A survey of 85 service areas on England’s motorway network, carried out by the Road Safety Markings Association (RSMA), reveals them to be a mess of conflicting signs, worn-away road markings and bewildering road layouts.
Motorway Service Areas
A report issued today shows scores for the external layout of motorway service areas, including two criteria for pedestrians: amenity (are walkways in place); and quality (are they visible, logical, easy to use) – and combined scores out of a possible 60.
Tebay (northbound) on the M6 and Norton Canes on M6 Toll scored 52 points, as each featured clearly marked zebra crossings with a network of major access walkways and in some cases extending these along all available parked rows, minimising pedestrian interaction with vehicle movements.
Twelve of the service areas surveyed (Colsterworth; Leicester (Markfield); London Gateway; Toddington; Fleet; Sedgmoor; Taunton Dean; Charnock Richard; Corley; Chester; Rivington; Burtonwood) in the opinion of the RSMA made inadequate provision for pedestrians and gained a zero score. Common failures in the league table included worn out pedestrian crossings; no dropped kerb for disabled access; walkways littered with refuse bins, trees and advertising hoardings; and a zebra crossing leading walkers into manoeuvring traffic.
Commenting on the findings, RSMA Chief Executive, George Lee, said: “Drivers are encouraged to break their journey and may be stopping while under the pressures of a long period of driving, bored and fractious children or worse still, a child who has just wailed ‘I feel sick…’
“They switch from a relatively orderly road with single-direction traffic and few distractions to a barrage of advertising, direction signs and other drivers in a state of confusion and tension.
“Once they leave the car, the rules of the road are abandoned, and they are left to weave among rows of parked cars and moving traffic to reach the facilities. For many, this makes ‘taking a break’ a stressful event.”
George Lee went on: “While thankfully, injuries and collisions are normally avoided due to overall low speeds, there must be countless ‘near misses’, causing anxiety for pedestrians and drivers alike.
“Tebay and Norton Canes demonstrate what ‘good’ looks like. It’s time those with the poorest scores bring scruffy, neglected and pedestrian-unfriendly car parks up to better standards.”
Commenting on the report, Neil Greig, Director of Policy and Research at Institute of Advanced Motorists said: “Many drivers avoid motorway service areas for fear of being ripped off on fuel and food prices but this survey shows how they also lag behind on basic good layout and maintenance. The government want to see more competition between service areas so those who don’t tidy up their act risk being left behind. Service areas now use well-known brands to entice drivers in, but regular customers of Waitrose, Marks and Spencer’s, Starbucks or McDonalds would not put up with this sort of environment in a high street store and they shouldn’t have to alongside a motorway!”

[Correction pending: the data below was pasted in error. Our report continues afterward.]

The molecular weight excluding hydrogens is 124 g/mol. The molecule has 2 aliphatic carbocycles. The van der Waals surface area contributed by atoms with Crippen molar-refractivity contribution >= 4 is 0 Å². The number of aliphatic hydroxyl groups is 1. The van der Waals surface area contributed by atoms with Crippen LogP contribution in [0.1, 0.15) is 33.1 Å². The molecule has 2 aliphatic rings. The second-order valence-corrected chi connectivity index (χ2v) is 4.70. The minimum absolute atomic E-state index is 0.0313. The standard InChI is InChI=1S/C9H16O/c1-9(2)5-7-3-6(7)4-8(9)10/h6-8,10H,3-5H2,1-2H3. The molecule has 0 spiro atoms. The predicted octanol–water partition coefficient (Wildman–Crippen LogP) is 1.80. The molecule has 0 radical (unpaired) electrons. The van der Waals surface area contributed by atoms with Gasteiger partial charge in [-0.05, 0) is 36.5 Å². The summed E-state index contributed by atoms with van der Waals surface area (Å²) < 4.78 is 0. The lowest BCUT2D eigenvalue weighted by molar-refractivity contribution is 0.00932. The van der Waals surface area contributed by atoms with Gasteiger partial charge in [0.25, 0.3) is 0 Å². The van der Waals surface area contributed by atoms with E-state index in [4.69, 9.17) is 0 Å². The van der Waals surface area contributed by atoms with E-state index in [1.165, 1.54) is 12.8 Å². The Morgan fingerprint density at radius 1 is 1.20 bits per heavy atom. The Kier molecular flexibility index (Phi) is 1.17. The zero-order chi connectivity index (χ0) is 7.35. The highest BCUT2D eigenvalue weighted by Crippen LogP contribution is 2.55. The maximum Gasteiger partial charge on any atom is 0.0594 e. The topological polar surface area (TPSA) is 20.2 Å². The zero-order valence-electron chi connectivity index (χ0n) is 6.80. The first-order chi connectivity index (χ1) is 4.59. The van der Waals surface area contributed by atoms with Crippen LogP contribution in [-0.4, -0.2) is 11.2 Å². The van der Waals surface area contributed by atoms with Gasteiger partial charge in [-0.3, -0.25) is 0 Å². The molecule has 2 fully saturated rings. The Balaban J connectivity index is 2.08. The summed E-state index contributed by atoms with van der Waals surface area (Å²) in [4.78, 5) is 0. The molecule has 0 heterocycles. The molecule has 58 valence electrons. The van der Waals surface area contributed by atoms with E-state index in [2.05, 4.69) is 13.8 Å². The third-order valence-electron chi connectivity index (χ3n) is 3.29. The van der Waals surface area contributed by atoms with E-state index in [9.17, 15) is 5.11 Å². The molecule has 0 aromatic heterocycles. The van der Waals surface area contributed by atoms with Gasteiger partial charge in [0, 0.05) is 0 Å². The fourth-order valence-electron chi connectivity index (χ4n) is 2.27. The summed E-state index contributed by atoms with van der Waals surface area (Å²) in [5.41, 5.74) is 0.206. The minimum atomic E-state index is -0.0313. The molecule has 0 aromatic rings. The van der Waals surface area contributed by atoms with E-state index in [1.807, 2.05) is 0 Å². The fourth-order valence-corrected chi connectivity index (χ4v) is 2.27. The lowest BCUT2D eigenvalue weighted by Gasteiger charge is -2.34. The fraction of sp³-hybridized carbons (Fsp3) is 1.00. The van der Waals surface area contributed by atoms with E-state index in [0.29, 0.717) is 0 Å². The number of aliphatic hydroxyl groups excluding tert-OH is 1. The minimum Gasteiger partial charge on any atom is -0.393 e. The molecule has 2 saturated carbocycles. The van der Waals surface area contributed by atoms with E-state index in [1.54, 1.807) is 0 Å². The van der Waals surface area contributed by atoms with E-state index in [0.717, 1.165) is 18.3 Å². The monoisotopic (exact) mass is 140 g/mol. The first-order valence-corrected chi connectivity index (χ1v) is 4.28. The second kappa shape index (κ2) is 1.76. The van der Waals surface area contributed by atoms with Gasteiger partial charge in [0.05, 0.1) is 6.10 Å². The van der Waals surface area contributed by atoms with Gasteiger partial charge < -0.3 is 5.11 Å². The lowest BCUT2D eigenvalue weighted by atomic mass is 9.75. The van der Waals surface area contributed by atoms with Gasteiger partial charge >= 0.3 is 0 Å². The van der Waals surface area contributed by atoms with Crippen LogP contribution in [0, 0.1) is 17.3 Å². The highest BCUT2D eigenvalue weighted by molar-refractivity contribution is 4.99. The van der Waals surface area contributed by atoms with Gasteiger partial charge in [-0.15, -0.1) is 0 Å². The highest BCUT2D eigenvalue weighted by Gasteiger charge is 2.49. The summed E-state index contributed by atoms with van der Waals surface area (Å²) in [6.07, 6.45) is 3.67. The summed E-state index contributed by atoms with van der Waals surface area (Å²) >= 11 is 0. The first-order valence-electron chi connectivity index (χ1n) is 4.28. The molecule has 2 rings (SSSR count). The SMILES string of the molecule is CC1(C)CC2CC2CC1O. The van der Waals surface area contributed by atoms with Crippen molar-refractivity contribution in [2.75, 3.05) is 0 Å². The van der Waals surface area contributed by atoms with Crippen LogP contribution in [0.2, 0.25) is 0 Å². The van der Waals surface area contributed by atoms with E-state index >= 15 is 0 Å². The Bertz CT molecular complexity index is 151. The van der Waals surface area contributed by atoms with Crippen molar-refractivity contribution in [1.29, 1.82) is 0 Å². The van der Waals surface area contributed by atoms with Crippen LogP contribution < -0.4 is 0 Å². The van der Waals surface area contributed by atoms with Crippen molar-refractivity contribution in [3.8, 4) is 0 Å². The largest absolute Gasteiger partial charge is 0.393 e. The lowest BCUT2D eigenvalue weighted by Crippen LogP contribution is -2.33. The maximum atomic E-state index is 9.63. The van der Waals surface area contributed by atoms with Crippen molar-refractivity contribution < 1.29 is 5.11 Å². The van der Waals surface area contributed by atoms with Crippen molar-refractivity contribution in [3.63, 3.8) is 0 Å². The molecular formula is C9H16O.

Kelvin Reynolds, Director of Policy and Public Affairs from the British Parking Association said: “It is essential that motorway service area parking and access roads are well designed and managed so that they work safely and efficiently. Designated pedestrian routes are paramount and assist in safer places for everyone. Signs and lines should respect the principles of the Traffic Signs Manual since this reduces confusion for motorists driving around motorway services looking for parking spaces, and pedestrian routes ensure that people stay safer. It’s common sense really.”
Steve Gooding, director of the RAC Foundation, said: “Around one in seven fatal motorway accidents involve fatigue. That is why drivers are repeatedly and rightly encouraged to take breaks, which means we need service stations to be places people want to stop at rather than try to avoid.
“Simple things like clear road markings, uncluttered signs and clean facilities won’t break the bank but will make visiting rest areas a more attractive experience.”